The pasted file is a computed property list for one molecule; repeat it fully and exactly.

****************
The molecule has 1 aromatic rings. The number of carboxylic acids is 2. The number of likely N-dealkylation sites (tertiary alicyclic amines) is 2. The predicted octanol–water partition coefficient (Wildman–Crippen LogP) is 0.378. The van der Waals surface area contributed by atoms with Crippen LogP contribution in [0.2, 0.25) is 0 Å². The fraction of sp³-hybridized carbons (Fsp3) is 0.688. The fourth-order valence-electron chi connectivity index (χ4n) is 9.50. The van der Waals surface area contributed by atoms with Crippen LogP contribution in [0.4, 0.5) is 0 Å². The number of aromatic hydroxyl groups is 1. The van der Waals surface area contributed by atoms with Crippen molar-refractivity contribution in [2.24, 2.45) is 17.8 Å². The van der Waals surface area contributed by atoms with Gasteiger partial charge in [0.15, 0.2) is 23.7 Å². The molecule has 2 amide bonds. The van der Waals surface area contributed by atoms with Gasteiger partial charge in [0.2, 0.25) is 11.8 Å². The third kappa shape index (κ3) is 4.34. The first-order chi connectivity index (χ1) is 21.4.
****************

The molecule has 1 aromatic rings. The number of carboxylic acids is 2. The number of likely N-dealkylation sites (tertiary alicyclic amines) is 2. The predicted octanol–water partition coefficient (Wildman–Crippen LogP) is 0.378. The van der Waals surface area contributed by atoms with Crippen LogP contribution in [0.2, 0.25) is 0 Å². The fraction of sp³-hybridized carbons (Fsp3) is 0.688. The fourth-order valence-electron chi connectivity index (χ4n) is 9.50. The van der Waals surface area contributed by atoms with Crippen LogP contribution in [0.4, 0.5) is 0 Å². The number of aromatic hydroxyl groups is 1. The van der Waals surface area contributed by atoms with Crippen molar-refractivity contribution in [2.24, 2.45) is 17.8 Å². The van der Waals surface area contributed by atoms with Gasteiger partial charge in [0.15, 0.2) is 23.7 Å². The molecule has 2 amide bonds. The van der Waals surface area contributed by atoms with Gasteiger partial charge in [0.2, 0.25) is 11.8 Å². The third kappa shape index (κ3) is 4.34. The first-order chi connectivity index (χ1) is 21.4.